That's the kind of change I can believe in.

Friday, July 25, 2008

Burning Down the Forest

I had an opportunity to see The Dark Knight—the latest Batman movie. I suspect that most readers have already seen this film (if you haven’t, so so) and recognize that The Dark Knight is more than a typical superhero action adventure story—it’s a compelling allegory about good and evil.

Batman, played by Christian Bale, is a force for justice in Gotham City, a metropolis that is racked by corruption and murder. His antagonist, The Joker, played brilliantly by the late Heath Ledger, is a psychopathic killer who is beyond reason or negotiation. The Joker’s raison d'être is chaos, a state that is relatively easy to achieve by terrorizing the populace of Gotham City.

The Joker brags that he has no rules. He’s free to kill innocents, to burn or bomb buildings, to lie, to cheat, to abrogate agreements, to do anything that will terrorize, thereby furthering his own warped anarchistic ideology.

Batman, on the other hand, lives by a set of defined rules (e.g., no killing) and throughout most of the story, the Joker has the advantage. In fact, in attempting to subdue the psychopath, Batman is criticized because the joker goes on a murder spree. If the Batman hadn’t antagonized the criminal element of Gotham, goes the trope, The Joker wouldn’t have risen to power and the populace would be safe.

If this sounds vaguely familiar, it might be because it mirrors (whether intentionally or unintentionally, I don’t know) the criticism of those who lament our approach to the ill-named War on Terror. If we (the USA) hadn’t antagonized the Islamofascist element in the Middle East, goes the trope, al Qaeda wouldn’t have risen to power. Our defensive actions against psychopathic killers somehow empower them, so we should just … what? Understand their grievances?

In The Dark Knight we see that The Joker has no real grievances. That’s not what he’s about. He does terror because he’s good at it and he enjoys his work. His “no rules” approach to the game troubles Batman and stymies him repeatedly.

There is a small scene in the movie that seems incidental, but in reality, tells the whole story. Batman is troubled by The Joker’s psychopathic persona and wonders aloud what it is that The Joker wants—money or power or both. Alfred (played by Michael Caine), his confidant and butler, tells the story of his time in Burma where he was either a British soldier or intelligence operative (we’re never told which).

In Burma, there was a vicious Bandit who terrorized the populace over many months. Hiding in a vast forest, he was difficult to track down so the populace decided to bribe him to stop. He was given rubies, but the terror continued. As the authorities hunted for the bandit, they found that he threw away the valuable stones—he didn’t care about the bribes, just the ability to terrorize and steal.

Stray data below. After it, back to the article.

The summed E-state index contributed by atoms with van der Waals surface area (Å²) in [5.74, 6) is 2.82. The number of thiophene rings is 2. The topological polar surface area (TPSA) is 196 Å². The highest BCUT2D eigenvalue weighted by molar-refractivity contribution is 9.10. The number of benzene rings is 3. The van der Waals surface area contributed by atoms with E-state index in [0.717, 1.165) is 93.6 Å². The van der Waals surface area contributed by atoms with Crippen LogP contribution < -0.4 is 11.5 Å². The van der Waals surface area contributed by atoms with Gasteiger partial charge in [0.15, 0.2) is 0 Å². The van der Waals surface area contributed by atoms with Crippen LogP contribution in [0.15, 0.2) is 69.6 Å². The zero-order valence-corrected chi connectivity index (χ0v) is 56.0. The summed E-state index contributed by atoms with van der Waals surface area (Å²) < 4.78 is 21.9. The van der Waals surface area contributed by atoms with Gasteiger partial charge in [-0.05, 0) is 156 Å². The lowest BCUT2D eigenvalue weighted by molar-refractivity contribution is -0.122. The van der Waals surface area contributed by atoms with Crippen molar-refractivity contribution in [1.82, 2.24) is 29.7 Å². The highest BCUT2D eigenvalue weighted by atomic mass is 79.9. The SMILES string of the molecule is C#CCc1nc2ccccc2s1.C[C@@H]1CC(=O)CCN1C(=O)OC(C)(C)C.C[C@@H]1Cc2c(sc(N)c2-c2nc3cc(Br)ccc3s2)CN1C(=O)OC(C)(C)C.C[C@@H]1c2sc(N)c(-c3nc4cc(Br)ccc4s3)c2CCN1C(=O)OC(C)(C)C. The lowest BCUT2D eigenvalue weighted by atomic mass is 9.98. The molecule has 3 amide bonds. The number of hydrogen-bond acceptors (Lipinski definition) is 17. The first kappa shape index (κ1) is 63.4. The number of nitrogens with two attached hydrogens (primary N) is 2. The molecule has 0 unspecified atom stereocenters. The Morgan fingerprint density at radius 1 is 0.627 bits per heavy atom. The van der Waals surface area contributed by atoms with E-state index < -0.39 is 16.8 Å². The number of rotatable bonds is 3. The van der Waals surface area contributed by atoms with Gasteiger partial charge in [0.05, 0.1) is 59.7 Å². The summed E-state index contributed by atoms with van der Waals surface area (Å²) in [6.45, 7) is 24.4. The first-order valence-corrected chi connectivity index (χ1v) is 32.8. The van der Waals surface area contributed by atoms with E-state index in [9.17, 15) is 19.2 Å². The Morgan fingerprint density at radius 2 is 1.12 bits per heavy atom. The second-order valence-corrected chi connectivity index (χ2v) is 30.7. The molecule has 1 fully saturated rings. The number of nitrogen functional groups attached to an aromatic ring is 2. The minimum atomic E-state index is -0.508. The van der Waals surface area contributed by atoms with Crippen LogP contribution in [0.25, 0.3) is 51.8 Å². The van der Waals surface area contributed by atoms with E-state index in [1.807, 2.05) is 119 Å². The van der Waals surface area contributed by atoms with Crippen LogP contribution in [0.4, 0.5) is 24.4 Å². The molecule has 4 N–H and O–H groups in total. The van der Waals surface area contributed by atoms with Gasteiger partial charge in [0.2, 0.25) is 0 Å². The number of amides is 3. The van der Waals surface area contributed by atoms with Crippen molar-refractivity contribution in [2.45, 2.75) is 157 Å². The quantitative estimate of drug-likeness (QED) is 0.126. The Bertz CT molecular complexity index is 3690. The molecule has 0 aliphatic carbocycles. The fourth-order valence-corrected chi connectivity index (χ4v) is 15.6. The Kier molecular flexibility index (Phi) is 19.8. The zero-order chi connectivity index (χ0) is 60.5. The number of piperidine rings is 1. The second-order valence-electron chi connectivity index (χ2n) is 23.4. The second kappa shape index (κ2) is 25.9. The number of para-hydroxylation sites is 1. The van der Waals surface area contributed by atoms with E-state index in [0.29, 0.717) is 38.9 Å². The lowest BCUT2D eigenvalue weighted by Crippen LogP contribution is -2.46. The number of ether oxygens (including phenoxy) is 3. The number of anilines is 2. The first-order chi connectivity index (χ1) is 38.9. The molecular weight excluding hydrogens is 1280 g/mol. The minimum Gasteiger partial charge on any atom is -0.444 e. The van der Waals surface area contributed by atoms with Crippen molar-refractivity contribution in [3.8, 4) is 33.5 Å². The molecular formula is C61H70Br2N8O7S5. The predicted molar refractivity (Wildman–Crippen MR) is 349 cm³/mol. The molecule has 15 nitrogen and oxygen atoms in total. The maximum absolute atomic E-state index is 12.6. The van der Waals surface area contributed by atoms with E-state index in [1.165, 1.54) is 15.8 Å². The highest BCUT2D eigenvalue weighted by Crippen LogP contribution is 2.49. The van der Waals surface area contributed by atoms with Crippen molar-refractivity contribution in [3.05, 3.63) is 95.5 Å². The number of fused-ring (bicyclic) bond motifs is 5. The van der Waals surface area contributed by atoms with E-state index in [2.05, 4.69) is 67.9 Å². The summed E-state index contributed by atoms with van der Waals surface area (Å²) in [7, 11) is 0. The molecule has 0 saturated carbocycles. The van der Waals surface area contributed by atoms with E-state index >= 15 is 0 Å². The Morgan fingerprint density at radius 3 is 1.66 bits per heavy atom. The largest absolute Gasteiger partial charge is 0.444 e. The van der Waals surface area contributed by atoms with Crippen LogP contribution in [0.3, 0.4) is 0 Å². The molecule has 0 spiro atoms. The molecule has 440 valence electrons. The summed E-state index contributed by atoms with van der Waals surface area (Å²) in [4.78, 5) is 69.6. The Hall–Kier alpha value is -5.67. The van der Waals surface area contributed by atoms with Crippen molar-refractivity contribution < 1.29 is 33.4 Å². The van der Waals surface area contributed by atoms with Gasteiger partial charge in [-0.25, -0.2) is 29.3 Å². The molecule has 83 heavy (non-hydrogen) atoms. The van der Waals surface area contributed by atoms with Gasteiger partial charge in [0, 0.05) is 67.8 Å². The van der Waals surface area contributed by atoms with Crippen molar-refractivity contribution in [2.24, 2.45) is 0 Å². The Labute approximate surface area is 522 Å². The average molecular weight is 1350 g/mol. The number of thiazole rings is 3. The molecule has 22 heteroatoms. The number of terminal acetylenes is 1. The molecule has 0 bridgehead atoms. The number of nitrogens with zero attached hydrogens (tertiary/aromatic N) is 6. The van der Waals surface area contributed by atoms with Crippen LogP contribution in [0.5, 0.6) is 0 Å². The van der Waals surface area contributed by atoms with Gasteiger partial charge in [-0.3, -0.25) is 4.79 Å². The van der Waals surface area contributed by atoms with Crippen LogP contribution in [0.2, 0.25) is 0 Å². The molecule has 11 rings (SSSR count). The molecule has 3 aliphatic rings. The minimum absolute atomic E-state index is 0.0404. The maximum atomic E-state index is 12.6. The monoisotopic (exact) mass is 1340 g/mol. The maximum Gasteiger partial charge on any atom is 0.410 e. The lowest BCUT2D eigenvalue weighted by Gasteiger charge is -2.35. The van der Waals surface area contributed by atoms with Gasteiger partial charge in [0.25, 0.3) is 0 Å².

A bit later in the scene, Batman asks, “Did you catch him?”

“Oh, Yes.”

Batman looks up at his droopy-eyed Butler. “How?”

In his droll delivery, Alfred replies.

“We burned down the forest.”

Sometimes, as horrific as it seems, that’s the only viable approach.

Thursday, July 24, 2008

The World Tour — II

As the Obama world tour continues with the Chosen One now speaking before adoring European crowds, I’m left asking myself how an inexperienced politician with no real domestic or international legislative accomplishments and no leadership experience of any kind has achieved the adoration of European and American audiences. Bottom line, people have been overcome with emotion, maybe even love. Logic, facts, inconsistencies just don’t matter. In fact, unpleasant questions are shunted aside as if they simply don’t exist. Even professionals in the MSM are in a swoon, so interested in participated in a historic event (the election of a young, vibrant African American politician) that they have forgotten their role and become cheerleaders.

Melanie Phillips comments from the UK:
What is even more disturbing, however, is that these matters [Obama’s inexperience, lack of accomplishment and unsavory connections] are being brushed aside or ignored – because so many people want desperately to believe in him.

Such a suspension of disbelief calls to mind someone else closer to home: Princess Diana, who also inspired hysterical adoration because she, too, became an icon of idealism — challenging the established order.

A deeply attractive figure, she seemed to embody hope for a better universe by appealing to emotion rather than reason.

Love, as embodied by ‘the queen of people’s hearts’, was held to be the key to a better, kinder, gentler world. There was even a sense that her mere touch was sufficient to heal the afflicted.

It was, of course, all pure fantasy. People had fallen for a carefully spun image which bore little relation to the manipulative and unstable woman who was the real Diana, but which spoke to something deep inside them.

So it is with Obama. Americans’ natural optimism makes them want to believe that, as a black man with a Muslim background (another thing he has cleverly obfuscated), he can heal all wounds, including the U.S.’s history of racism, and bring peace to the world just by being who he is.

They see in his attractiveness a flattering reflection of themselves. He doesn’t embarrass them; he makes them feel proud.

He is not a Texas oilman who can’t string a sentence together: he has oratorical skills to die for.

He is not old, frail and nondescript like McCain, but young, vigorous and attractive. He is, in short, everything they want America — and themselves — to be.

His very incoherence over policy, the fact we don’t know what he really believes in, enables people to project onto him their hopes and desires. He is the perfect fantasy politician. He is America’s very own Princess Obama.